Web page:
What is Authentic Project Based Learning
Key to create an authentic Project Based Learning Project is to make it real, relevant and impactful. John Larmer in his article “PBL: What Does It Take for A Project to Be ‘Authentic’? defines a project as not authentic unless it is in the real world, directly connected to the lives of students and real issues in their communities. Larmer discusses some criteria for determining whether a project-based learning unit is authentic.
Sliding Scale of Authenticity
Sliding-Scale of authenticity for projects, as Larmer describes it, goes from not authentic to somewhat authentic to authentic.
|Not Authentic||Students’ work does not resemble the work done outside of school, or isn’t intended to influence anything apart from an academic purpose. There is no public audience or students’ work, no one uses what they create, and the work they do is not what people do in the real world.||A not-authentic “dessert project” would involve the assignment students typically give in school: compose an essay, create a poster or model, write and present a book report, or make a PowerPoint presentation on a topic they have researched.|
|Somewhat Authentic||Students are doing work that simulates what happens outside of school.||Students could play a role of scientists, engineers, advisors to the president, website designers, etc.—who are placed in a scenario that reflects what might actually happen in the real world. Or students could create products that, although they are not actually going to be used by people in the real world, are the products people use.|
|Fully Authentic||Students are doing work real to them-it is authentic to their lives-or the work directly affects or uses in the real world.||Students might advocate for a cause, improve their community, perform a service for someone, create a physical artifact to display or distribute, or express their own ideas about a topic in various media.|
4 Ways A Project Can be Authentic
Larmer describes a project that can be authentic in four ways:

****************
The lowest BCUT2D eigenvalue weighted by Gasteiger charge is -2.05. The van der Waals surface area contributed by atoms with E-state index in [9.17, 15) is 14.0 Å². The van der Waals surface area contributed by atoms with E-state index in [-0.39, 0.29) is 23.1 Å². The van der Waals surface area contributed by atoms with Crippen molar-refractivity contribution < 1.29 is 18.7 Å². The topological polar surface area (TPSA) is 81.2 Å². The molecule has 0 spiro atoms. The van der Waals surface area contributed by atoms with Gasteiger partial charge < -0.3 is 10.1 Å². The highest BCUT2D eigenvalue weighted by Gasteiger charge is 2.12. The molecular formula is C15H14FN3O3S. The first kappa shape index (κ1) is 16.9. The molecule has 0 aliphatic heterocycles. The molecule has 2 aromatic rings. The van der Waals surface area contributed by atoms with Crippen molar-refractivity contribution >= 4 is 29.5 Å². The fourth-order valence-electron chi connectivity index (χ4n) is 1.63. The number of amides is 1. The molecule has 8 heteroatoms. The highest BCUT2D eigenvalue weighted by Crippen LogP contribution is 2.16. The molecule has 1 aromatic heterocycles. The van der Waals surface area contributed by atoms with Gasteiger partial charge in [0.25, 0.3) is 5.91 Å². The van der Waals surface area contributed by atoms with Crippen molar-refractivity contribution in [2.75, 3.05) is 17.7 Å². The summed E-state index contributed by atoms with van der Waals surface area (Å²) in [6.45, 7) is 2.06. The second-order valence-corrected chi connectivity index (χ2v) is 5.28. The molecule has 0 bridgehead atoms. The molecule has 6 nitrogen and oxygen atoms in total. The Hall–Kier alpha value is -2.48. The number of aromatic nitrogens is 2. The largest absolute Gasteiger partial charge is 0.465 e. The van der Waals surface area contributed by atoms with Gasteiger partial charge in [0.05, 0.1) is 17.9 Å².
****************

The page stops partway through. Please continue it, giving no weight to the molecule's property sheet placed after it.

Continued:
- The project meets a real need in the world beyond the classroom, or the products that students create are used by real people. For example:
- Students propose designs for a new play area in a nearby park.
- Students plan and execute an environmental clean-up effort in their community.
- Students create a website for young people about books they like.
- Students write a guide and produce podcasts for visitors to historic sites in their county.
- Students serve as consultants to local businesses, advising them on how to increase sales to young people.
- Students develop a conflict resolution plan for their school.
- The project focuses on a problem, issue or topic relevant to students’ lives—the more directly, the better—or on a problem or issue actually being faced by adults in the world students will soon enter. For example:
- Students create multimedia presentations that explore the question: How do we make and lose friends?
- Students learn physics by investigating the question: Why don’t I fall off my skateboard?
- Students form task forces to study possible effects of climate change on their community and recommend actions that could be taken.
- Students decide whether the U.S. should intervene in a conflict inside another country causing a humanitarian crisis.
- The project sets up a realistic scenario or simulation, even if it is fictitious. For example:
- Students are asked by the Archbishop of Mexico in 1818 to recommend a location for the 22nd mission in California. (This is a featured project on BIE’s new online program, org.)
- Students act as architects who need to design a theater that holds the maximum number of people, given constraints of land, cost, safety, comfort, etc.
- Students play the role of United Nations advisors to a country that has overthrown a dictator and needs advice about how to start a democracy.
- Students recommend the next space probe explores which planet in our solar system, as they compete for NASA funding.
- Students are asked to propose ideas for a new TV reality show that educates viewers about science topics, such as evolutionary biology and the geologic history of the earth.
- The project involves tools, tasks or processes used by adults in real settings and professionals in the workplace. (This criterion for authenticity could apply to the above examples of projects.) For example:
- Students investigating the physics of skateboarding test various surfaces for speed, using the scientific method and tools scientists use.
- Students exploring how we make and lose friends conduct surveys, analyze data, record video interviews, and use online editing tools to assemble their presentations.
- Students acting as U.N advisors to an emerging democracy analyze existing constitutions, write formal reports, and present recommendations to a panel.
The Truth About Climate Change According to Kids